[ chok ]
See synonyms for: chockchockedchockingchocks on

  1. a wedge or block of wood, metal, or the like, for filling in a space, holding an object steady, etc.

  2. Nautical.

    • any of various heavy metal fittings on a deck or wharf that serve as fairleads for cables or chains.

    • a shaped support or cradle for a ship's boat, barrel, etc.

    • a small wooden piece or timber for filling a gap, reinforcing an angle, etc., in a wooden vessel.

  1. Metalworking. a bearing supporting the end of a rolling mill.

  2. Mining. a roof support made of cribbing filled with stones.: Compare cog3 (def. 2).

verb (used with object)
  1. to furnish with or secure by a chock or chocks.

  2. Nautical. to place (a boat) upon chocks.

  1. as close or tight as possible: chock against the edge.

Origin of chock

Middle English <Anglo-French choque (compare modern Picard choke big log, Normandy dial. chouque), Old French çoche (French soche); of uncertain origin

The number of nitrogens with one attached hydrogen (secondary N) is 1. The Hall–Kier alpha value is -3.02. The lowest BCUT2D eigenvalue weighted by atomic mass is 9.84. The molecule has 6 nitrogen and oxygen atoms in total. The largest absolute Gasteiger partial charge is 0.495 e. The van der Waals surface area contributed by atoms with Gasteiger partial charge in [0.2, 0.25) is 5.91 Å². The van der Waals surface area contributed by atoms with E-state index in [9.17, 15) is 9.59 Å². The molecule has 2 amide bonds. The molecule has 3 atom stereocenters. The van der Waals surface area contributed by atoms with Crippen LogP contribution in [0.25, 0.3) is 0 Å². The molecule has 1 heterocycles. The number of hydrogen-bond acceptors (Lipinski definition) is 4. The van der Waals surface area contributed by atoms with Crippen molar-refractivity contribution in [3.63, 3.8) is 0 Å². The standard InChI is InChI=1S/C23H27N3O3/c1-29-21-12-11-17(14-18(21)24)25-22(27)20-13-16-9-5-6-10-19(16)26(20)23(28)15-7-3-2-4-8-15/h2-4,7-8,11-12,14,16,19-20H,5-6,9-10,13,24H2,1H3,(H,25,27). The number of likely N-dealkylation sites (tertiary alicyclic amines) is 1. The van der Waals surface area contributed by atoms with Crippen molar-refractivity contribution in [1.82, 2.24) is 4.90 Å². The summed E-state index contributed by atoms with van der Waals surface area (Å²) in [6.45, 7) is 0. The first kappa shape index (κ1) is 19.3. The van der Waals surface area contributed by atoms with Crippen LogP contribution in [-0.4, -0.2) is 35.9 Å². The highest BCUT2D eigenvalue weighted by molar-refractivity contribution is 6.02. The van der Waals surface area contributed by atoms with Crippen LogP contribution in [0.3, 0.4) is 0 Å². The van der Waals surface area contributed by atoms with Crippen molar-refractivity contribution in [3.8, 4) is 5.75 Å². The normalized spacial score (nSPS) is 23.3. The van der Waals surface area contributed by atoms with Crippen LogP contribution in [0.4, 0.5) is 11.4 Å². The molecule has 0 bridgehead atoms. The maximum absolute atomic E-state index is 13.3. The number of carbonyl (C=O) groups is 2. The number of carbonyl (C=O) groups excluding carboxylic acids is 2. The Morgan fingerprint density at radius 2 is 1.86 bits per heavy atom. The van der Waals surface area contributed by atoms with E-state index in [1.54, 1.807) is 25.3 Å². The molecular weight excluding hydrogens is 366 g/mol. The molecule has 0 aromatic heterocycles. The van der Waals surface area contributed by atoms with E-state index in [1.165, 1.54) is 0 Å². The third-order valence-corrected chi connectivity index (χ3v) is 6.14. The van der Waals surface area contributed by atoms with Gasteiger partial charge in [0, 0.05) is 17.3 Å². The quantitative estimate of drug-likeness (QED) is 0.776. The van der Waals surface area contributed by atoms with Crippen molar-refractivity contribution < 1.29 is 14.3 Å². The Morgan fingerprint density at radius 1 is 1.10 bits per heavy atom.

Words Nearby chock Unabridged Based on the Random House Unabridged Dictionary, © Random House, Inc. 2023

How to use chock in a sentence

British Dictionary definitions for chock


/ (tʃɒk) /

  1. a block or wedge of wood used to prevent the sliding or rolling of a heavy object

  2. nautical

    • a fairlead consisting of a ringlike device with an opening at the top through which a rope is placed

    • a cradle-like support for a boat, barrel, etc

  1. mountaineering See nut (def. 10)

  1. (usually foll by up) British to cram full: chocked up with newspapers

  2. to fit with or secure by a chock

  1. to support (a boat, barrel, etc) on chocks

  1. as closely or tightly as possible: chock against the wall

Origin of chock

C17: of uncertain origin; perhaps related to Old French çoche log; compare Provençal soca tree stump

Collins English Dictionary - Complete & Unabridged 2012 Digital Edition © William Collins Sons & Co. Ltd. 1979, 1986 © HarperCollins Publishers 1998, 2000, 2003, 2005, 2006, 2007, 2009, 2012